Bill Stevens: Jazz, Spirituality and Color

Bill Stevens is a professor of music at Santa Clara, where he focuses on jazz piano. Bill has been blind since the age of 14, and he pursued music at the Oberlin Conservatory. Bill has done work around Deep Listening, Somatic Experiencing and the link between music and spirituality.   

 

Bill recently came out with a new album called “A Blues by Any Other Name” available on iTunes and Amazon. On April 5, 2019, Bill will be playing a recital. Tickets are available here

 

Here's a message from Bill: "There's a place in the music department for everyone at SCU. We have lots of great concerts: check out our Laptop Orchestra and our New Music Ensemble. Come sing in our Concert Choir or play in our Wind Ensemble, Jazz Combo, Orchestra, or World Music Ensemble. Buying an Arts Card gets you into all of our events for four years - that's a really great deal - and our Wednesday Music at Noon concert series is free with or without the Arts Card."

 

In this conversation, we discuss seeing music, spirituality, healing and Bill’s journey through childhood becoming a composer, scholar and learning to be human in the present moment.

Interview Highlights

Gavin Cosgrave: How did you get interested in music as a child?

Bill Stevens: We had a beat-up piano in the corner of the dining room. When I was four years old, my mother won a month of piano lessons at an auction, but I was completely uninterested. My brother took the lessons and came back and played a little tune. Then our babysitter showed us how to play the Star Wars theme, and that was pretty cool. I became curious.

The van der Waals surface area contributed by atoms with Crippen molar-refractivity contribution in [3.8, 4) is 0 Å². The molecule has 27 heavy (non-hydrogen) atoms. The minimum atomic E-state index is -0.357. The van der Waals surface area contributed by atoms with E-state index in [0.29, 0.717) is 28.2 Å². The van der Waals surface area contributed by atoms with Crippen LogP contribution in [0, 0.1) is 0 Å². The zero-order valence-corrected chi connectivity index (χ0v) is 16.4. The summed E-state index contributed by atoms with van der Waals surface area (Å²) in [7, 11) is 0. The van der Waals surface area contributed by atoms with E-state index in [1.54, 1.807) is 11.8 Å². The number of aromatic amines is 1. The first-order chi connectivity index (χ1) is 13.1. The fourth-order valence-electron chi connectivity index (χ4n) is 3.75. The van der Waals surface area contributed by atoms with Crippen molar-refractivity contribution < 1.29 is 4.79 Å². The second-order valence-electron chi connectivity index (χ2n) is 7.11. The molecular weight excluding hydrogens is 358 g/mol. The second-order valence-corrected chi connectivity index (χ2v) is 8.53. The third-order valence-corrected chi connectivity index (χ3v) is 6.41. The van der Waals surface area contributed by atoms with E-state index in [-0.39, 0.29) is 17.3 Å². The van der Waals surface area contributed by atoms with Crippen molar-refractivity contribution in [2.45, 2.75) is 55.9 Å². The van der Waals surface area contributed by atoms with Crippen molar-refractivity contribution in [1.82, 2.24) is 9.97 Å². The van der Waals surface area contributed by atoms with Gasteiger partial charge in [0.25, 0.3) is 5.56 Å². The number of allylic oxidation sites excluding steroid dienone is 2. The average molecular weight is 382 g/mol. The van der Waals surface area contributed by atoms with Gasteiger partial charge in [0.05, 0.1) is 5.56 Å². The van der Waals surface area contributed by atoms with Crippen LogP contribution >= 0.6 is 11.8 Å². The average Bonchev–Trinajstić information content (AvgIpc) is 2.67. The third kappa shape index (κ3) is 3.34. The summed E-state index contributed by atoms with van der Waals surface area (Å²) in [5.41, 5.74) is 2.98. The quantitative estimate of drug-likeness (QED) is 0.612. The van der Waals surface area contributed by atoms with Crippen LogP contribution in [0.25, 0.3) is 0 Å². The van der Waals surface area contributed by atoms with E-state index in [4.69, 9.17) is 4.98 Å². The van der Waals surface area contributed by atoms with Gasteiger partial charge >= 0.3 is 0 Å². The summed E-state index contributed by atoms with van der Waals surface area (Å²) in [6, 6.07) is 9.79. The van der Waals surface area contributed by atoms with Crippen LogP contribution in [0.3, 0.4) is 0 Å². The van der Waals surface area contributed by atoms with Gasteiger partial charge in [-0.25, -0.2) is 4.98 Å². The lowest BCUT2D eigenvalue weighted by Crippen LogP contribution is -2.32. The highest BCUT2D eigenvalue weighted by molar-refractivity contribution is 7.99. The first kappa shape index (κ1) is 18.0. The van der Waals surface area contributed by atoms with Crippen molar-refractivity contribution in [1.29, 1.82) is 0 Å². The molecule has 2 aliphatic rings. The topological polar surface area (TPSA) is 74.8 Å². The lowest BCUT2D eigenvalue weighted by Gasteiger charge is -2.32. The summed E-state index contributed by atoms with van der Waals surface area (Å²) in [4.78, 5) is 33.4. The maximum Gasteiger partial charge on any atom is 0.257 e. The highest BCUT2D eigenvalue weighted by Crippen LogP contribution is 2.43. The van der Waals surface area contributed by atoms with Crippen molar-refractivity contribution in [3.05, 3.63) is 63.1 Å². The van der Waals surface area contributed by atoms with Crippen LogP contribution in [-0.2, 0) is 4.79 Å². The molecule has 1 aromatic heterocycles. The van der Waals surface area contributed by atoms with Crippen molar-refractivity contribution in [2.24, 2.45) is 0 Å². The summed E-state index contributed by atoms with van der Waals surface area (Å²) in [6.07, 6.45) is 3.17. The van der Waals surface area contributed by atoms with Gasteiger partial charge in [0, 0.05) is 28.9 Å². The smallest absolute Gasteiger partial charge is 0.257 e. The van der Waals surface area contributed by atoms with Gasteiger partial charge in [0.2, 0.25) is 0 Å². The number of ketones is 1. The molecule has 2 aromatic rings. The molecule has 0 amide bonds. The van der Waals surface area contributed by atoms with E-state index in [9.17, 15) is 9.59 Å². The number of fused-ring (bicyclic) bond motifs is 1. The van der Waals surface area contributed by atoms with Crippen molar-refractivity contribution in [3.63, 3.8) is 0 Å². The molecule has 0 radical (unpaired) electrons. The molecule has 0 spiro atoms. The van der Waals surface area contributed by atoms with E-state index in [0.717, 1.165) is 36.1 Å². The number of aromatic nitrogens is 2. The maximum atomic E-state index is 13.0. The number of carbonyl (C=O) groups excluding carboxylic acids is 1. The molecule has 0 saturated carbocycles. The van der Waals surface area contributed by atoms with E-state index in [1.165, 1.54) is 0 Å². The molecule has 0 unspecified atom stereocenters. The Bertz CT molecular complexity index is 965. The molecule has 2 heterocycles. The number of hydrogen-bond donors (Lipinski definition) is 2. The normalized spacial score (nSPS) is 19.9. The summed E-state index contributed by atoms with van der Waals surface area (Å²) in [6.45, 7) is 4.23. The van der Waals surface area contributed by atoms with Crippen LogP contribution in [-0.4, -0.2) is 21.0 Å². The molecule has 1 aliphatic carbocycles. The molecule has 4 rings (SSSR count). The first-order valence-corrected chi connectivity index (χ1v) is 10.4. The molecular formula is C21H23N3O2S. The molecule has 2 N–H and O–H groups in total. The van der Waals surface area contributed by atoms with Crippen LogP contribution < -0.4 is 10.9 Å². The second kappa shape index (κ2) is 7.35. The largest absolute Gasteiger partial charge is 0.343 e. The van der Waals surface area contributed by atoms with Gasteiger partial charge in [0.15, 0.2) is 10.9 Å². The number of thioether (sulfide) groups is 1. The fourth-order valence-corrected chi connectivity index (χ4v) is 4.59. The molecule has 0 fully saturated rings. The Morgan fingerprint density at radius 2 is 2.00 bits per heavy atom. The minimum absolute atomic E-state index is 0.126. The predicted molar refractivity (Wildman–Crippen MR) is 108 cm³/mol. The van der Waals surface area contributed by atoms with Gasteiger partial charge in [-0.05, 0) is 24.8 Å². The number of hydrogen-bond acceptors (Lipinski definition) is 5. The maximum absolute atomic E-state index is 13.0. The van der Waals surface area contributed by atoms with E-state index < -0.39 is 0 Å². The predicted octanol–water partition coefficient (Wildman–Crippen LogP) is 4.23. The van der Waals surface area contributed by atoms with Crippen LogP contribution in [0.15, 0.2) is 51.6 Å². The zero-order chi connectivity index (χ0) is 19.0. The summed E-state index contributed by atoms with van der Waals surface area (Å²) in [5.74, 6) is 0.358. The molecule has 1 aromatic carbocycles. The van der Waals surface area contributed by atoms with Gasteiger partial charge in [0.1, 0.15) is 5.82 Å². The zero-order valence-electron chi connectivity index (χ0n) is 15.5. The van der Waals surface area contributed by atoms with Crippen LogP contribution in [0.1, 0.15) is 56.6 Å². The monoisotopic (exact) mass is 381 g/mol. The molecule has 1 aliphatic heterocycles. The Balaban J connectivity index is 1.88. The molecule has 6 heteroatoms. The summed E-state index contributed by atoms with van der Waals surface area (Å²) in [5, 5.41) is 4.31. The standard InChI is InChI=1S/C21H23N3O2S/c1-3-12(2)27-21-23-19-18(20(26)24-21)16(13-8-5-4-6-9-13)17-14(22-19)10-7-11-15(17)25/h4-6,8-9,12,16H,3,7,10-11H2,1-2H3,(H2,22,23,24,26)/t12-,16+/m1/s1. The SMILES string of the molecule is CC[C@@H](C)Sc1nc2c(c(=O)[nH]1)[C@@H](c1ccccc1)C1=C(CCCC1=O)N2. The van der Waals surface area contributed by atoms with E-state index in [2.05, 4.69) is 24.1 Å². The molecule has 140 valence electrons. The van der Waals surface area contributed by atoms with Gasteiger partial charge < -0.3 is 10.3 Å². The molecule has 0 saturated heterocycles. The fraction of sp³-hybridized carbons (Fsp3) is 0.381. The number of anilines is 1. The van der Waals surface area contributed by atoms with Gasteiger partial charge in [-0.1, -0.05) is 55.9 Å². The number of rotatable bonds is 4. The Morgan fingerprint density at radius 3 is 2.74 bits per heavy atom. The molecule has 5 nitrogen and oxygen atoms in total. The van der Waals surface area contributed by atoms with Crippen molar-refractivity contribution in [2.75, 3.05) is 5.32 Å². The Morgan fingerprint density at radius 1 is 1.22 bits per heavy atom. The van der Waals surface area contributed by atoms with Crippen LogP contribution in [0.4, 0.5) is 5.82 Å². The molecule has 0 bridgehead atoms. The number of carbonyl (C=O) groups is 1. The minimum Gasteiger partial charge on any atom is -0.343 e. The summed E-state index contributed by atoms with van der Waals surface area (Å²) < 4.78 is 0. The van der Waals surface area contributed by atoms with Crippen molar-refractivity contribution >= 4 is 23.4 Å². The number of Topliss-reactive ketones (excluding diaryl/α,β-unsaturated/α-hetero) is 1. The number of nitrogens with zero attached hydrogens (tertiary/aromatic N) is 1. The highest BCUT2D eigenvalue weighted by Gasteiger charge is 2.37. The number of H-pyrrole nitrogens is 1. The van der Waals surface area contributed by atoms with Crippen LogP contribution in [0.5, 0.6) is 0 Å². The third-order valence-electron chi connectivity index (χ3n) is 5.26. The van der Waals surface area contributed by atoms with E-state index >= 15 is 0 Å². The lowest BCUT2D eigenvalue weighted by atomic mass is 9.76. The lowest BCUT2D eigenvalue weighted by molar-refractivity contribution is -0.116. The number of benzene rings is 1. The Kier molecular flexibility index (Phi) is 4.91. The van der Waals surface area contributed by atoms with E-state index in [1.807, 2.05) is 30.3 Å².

There was one day in the fourth grade when I had a tune in my head, and the tune wasn’t in any of my books. I wasn’t sure how to write it down, so I just wrote down the letter names, “G A B G G A B.” The band director got interested and arranged it for the band.

I lost most of my vision when I was 14 fairly suddenly. That’s when I started to get serious. I started to have some fairly profound spiritual experiences through music.

 

GC: Did becoming blind change your relationship to music?

 

BS: I’m sure it did, but largely through changing my relationship with so many other things. Music was one of those things that it didn’t have to change. In some ways there was a process of elimination going on. I was really interested in mathematics and computers.


At the time I lost my vision, we were doing some basic trigonometry, and doing that when you can’t look at the page is a little challenging. My mom and I would spend hours a day describing the graphs. My mother would say, “Imagine a snake wrapped around a stick.” And I would ask where it starts, crosses the y-axis… I was memorizing all my work. I got through Calculus 3 by the end of high school, and that was really fun.

 

Ironically, I’m primarily a visual learner and thinker. I hear notes and see a color association.

 

GC: What is it like to see a note? Listen at 6:50 to find out.

 

GC: We throw around the term “listening” a lot in society, but what is deep listening?

 

BS: Deep Listening comes from the work from composer Pauline Olivero who did a lot of work on being curious on all sounds. So often in music, we’re focusing on a foreground. We often ask, “What’s the sound of piano or violin?” Deep listening tries to listen to the sounds in the environment with just as much attention as I’m bringing to the musical sounds. The sound of my voice in this room is much different than my voice in the recital hall, or if we were outside in the cold.